An Interview with Lobby Hero’s Michael Black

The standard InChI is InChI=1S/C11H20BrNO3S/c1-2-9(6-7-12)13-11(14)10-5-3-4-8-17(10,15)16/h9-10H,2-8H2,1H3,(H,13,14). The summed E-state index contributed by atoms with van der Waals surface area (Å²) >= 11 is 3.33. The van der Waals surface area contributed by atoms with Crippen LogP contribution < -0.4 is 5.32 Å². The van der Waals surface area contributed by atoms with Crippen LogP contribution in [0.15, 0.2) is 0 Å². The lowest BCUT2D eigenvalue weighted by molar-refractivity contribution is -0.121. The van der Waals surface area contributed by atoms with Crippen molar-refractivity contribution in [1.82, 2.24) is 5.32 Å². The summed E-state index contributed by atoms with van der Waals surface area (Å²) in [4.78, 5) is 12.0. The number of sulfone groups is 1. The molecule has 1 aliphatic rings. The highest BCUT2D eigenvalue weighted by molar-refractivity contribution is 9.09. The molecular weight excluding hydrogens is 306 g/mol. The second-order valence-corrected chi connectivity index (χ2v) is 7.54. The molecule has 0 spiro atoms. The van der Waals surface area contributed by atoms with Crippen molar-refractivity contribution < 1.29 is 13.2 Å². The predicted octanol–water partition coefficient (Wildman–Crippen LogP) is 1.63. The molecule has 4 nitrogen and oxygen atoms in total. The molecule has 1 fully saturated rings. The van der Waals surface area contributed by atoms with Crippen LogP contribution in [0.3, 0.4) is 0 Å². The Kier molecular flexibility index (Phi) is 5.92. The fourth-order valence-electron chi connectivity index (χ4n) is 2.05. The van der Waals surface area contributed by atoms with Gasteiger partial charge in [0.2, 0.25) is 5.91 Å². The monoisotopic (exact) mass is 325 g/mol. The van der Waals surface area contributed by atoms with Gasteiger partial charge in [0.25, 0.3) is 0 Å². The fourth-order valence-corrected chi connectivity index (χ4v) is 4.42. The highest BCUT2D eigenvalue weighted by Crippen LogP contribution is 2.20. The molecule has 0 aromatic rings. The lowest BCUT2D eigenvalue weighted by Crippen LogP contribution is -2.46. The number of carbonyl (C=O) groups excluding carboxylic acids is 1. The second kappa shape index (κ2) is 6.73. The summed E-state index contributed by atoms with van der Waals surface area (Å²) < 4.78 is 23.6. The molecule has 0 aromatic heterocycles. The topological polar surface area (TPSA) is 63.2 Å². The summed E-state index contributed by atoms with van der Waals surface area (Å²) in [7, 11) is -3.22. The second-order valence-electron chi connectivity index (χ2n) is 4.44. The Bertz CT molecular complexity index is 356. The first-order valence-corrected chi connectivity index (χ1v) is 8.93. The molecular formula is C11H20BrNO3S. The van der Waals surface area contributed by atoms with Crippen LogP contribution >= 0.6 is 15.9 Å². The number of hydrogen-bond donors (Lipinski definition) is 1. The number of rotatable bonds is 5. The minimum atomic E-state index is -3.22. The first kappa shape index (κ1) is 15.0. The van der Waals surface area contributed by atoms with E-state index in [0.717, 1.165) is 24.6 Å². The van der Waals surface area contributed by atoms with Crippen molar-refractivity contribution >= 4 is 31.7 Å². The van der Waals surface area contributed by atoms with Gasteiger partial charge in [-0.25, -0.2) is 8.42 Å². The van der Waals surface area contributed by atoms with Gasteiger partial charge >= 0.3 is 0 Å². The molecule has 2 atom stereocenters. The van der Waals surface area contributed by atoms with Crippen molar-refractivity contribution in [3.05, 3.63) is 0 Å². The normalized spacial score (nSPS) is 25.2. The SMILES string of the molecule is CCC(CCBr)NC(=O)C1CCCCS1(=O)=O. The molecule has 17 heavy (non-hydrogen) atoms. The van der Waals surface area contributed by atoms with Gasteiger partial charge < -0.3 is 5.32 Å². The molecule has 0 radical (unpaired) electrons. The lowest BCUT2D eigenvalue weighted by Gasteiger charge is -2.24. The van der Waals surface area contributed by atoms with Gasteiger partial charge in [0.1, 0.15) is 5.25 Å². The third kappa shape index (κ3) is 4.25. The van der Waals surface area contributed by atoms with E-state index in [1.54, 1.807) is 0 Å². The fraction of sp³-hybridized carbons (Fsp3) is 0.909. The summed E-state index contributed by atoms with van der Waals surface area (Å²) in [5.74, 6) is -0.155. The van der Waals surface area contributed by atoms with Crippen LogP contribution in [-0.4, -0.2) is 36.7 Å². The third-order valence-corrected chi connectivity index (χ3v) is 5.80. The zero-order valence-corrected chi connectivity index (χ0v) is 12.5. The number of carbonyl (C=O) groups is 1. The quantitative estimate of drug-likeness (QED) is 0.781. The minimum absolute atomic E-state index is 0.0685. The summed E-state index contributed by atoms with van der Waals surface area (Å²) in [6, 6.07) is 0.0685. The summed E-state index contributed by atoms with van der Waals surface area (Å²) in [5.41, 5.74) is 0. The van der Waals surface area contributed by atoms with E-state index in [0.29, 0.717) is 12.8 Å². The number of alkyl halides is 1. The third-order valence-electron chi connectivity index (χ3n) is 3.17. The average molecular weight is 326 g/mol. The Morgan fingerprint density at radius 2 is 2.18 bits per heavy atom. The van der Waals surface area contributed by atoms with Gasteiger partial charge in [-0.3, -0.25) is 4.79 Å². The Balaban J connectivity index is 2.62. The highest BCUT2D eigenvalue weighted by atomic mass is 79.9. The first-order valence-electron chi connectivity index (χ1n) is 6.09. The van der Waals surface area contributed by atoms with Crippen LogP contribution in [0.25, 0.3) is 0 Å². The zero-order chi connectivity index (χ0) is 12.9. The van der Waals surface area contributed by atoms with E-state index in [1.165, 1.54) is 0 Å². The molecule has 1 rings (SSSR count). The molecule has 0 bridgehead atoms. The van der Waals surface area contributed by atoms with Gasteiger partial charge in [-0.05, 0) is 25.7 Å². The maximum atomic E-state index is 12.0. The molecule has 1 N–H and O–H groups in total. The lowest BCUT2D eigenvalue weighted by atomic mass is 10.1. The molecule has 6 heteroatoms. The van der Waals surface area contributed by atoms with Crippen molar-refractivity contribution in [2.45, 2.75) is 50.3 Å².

An Interview with T. Schreiber Actor Michael BlacknnBy Doug StrasslernnMichael Black takes on the role of Jeff in the challenging Kenneth Lonergan show Lobby Hero. Below he talks about his love for the show and some of the other writers that inspire him.nnWhat do you like most about T. Schreiber?nnYou get more hands-on time with the teachers than you do at other acting schools.  As an acting student, you’re frequently being asked to step outside your comfort zone, but in ways that are necessary. I think any actor has limits to their thinking as to what they can or can’t do and what I have found at T. Schreiber is those concepts are always being challenged. I frequently walked away from classes going “Well, maybe I could play ____ after all” or being surprised by what was drawn out of me.nnBut the thing that makes T. Schreiber a must, particularly for people new to New York, is the sense of community. You genuinely get to know people in your classes—much more so than any other acting classes in New York I have attended–and that is completely invaluable.  New York City probably has the most supportive community of actors in the world, but I have felt T. Schreiber is the best place to get that started. I know of at least two off-off Broadway theater companies that have been generated by like-minded students who first got things started here.nnWhat do you love most about Lobby Hero?nnFor my money, it’s one of the very best plays of the last twenty some-odd years. I remember first reading it and just glowing by the end of it, going “I HAVE to do this!”. It’s a very simple play but it’s such a confluence of love story, character study, play of ideas and something resembling a thriller that is totally unique…the way Lonergan blends all this so seamlessly is just incredible to me. Anyone interested in great writing should check it out one way or the other.nnWhat is most challenging about your character, Jeff, and/or the play?nnNobody writes better dialogue than Kenneth Lonergan.  Nobody. He writes almost exactly the way Americans talk—jagged, repetitive, incomplete sentences that convey more in their skips and jumps than what is clearly communicated. It’s brilliant. And it is SUCH a challenge to memorize, my God! I think we all struggled with it.nnWhen did you decide to become an actor, and why?nnWhen I was very, very young my family took me to see Up With People. And I remember asking my mom, “How do I get to do that? Do they get paid?? Can you make a living doing that?” Mom was decidedly worried about my line of questioning but my mind was completely made up: I was going to be a performer in Up With People and that was how I was going to live my life. Period. Somewhere down the line, an interest in the likes of Streep and Brando distracted me from my lofty goal. I have yet to play any football stadium, which is just heartbreaking as you can imagine. So, yeah, if you come see Lobby Hero and hate my performance…blame Up With People.nnWhat is your favorite role of those you have ever played?nnJeff is up there…oh, boy is Jeff up there. Years ago, I played Moritz in Spring Awakening—the play, not the musical—which is still a big one for me; it just such a beautiful play, I’d love to direct it one day. I also had a lot of fun doing this workshop of a really wonderful, crazy play by Craig Lucas called The Singing Forest. I really love working on new pieces.nnWhat role/play would you love to do most?nnThe ones that pay me? Other than that, anything by Caryl Churchill, Kenneth Lonergan, Craig Lucas, Tony Kushner…I’d be happy to play window dressing for free in any of their plays. Oh, and Albee’s Tiny Alice!nnnnDoug Strassler is a freelance writer covering film, theater, television, and pop culture. He is the managing editor at OffOffOnline and editor of the newsletter for the New York Innovative Theatre Awards. His work can also be seen on such sites as New York Press, Theatermania, Show Business magazine, Backstage, Our Town Downtown, West Side Spirit, Tail Slate, and The Critical Condition. Additionally, Doug is a past member of the Drama Desk nominating committee.